FCDO – UK Foreign, Commonwealth and Development Office (ehemals FCO) (Autor)
The human rights situation in South Sudan, already of deep concern, deteriorated significantly in July when violence broke out in the capital Juba. As the fighting spread across the country, previously peaceful areas, such as the Equatorial region, experienced widespread violence against civilians. Sexual violence, a hallmark of the South Sudan conflict, was yet again brought to international attention, with a number of attacks (including on UN bases) where rape and targeting of individuals based on ethnicity were reported. There was also a significant increase in the levels of hate speech and divisive rhetoric during the reporting period.
From July, the humanitarian situation worsened with hundreds of thousands fleeing their homes in many areas of the country, including across the border into neighbouring countries, to escape fighting and serious human rights abuses, such as targeted attacks, abductions, sexual violence and forced recruitment. Freedom of expression came under intense pressure and arbitrary detentions increased, accompanied by a widespread lack of access to justice. Implementation of the peace agreement, which had already been slow, stalled.
President Kiir, following intense international, including UK, pressure eventually accepted a UN resolution which allowed for a Regional Protection Force (RPF) to be deployed to the capital. In December, the President called for a National Dialogue but the killing and abuses continued to spread and by year’s end deployment of the RPF had still not taken place.
On 8 July, approximately 100 soldiers were killed when fighting broke out at the Presidential Palace between the bodyguards of President Kiir and those loyal to his then Deputy, Dr Riek Machar. Fighting between the 2 factions quickly spread across the capital in scenes reminiscent of the December 2013 outbreak of violence. Fighting continued throughout July and resulted in numerous human rights abuses. Much of the violence was focused around UN Protection of Civilian (POC) camps in Juba, where some of Machar’s soldiers sought refuge. This led to government forces firing into the camps, resulting in many deaths, including 2 Chinese peacekeepers. Women again bore the brunt of the violence, with 217 reported cases of sexual violence between 8 and 25 July. Some women were attacked outside one of the POC camps in full view of peacekeepers who did not intervene. A UN Panel of Experts report stated that the SPLA had deliberately targeted civilians on the basis of their ethnicity, and perpetrated unlawful killings, arbitrary arrests, enforced disappearances and sexual violence. In a separate but related incident, a group of armed men in army uniforms broke into the Terrain compound, a residential complex used by the staff of international organisations. During the attack a local journalist, John Gatluak, was executed and 5 foreign aid workers were raped. Despite government claims to have arrested 18 suspects and conducted 60 court martials, the government have been slow to hold those responsible to account.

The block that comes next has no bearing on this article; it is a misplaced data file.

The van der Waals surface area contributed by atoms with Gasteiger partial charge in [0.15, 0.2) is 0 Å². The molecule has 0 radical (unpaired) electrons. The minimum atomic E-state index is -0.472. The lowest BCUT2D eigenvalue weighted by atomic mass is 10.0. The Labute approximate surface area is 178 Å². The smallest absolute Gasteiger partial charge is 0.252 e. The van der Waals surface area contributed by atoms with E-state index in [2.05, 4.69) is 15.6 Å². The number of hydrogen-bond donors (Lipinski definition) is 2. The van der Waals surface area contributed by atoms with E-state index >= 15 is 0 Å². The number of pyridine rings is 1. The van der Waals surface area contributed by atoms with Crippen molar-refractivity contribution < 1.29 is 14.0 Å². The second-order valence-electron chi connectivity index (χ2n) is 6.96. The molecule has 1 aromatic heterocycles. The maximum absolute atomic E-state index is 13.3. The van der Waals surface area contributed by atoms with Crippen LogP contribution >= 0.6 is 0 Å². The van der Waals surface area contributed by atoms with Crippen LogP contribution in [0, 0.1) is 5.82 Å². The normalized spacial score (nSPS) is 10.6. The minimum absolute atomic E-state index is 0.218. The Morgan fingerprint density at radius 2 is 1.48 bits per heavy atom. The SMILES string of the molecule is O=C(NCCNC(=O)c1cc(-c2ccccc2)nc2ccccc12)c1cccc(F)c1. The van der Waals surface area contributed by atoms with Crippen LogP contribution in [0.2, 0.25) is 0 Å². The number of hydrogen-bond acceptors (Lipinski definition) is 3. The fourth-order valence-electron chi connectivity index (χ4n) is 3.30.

Following a visit to South Sudan in November, UN Special Advisor on the Prevention of Genocide, Adama Dieng, released a statement outlining the worrying potential for genocide. In response to these warnings of ethnically-fuelled violence and reports of renewed levels of sexual violence, we took an active role in securing a Special Session of the Human Rights Council on South Sudan in December. This resulted in a resolution, adopted by consensus, with agreement from the South Sudan government. The resolution called for an end to human rights violations and ethnic hatred and stressed that the Government must act to prevent genocide, war crimes, ethnic cleansing, and crimes against humanity. It requested the UN Commission on Human Rights on South Sudan identify priority steps that Government must take to prevent further sexual violence whilst urging them to appoint a Special Representative on sexual violence.
The UK continues to press the government on human rights issues. The FCO Minister for Africa, Tobias Ellwood, visited Juba in December, where he met the President and made clear our shock at the unacceptable levels of violence and human rights abuses. This was preceded by visits from Directors of the National Security Secretariat and Department for International Development, as well as the UN Security Council (including the UK Deputy Permanent Representative). All carried the message that the fighting had to stop and human rights abuses investigated.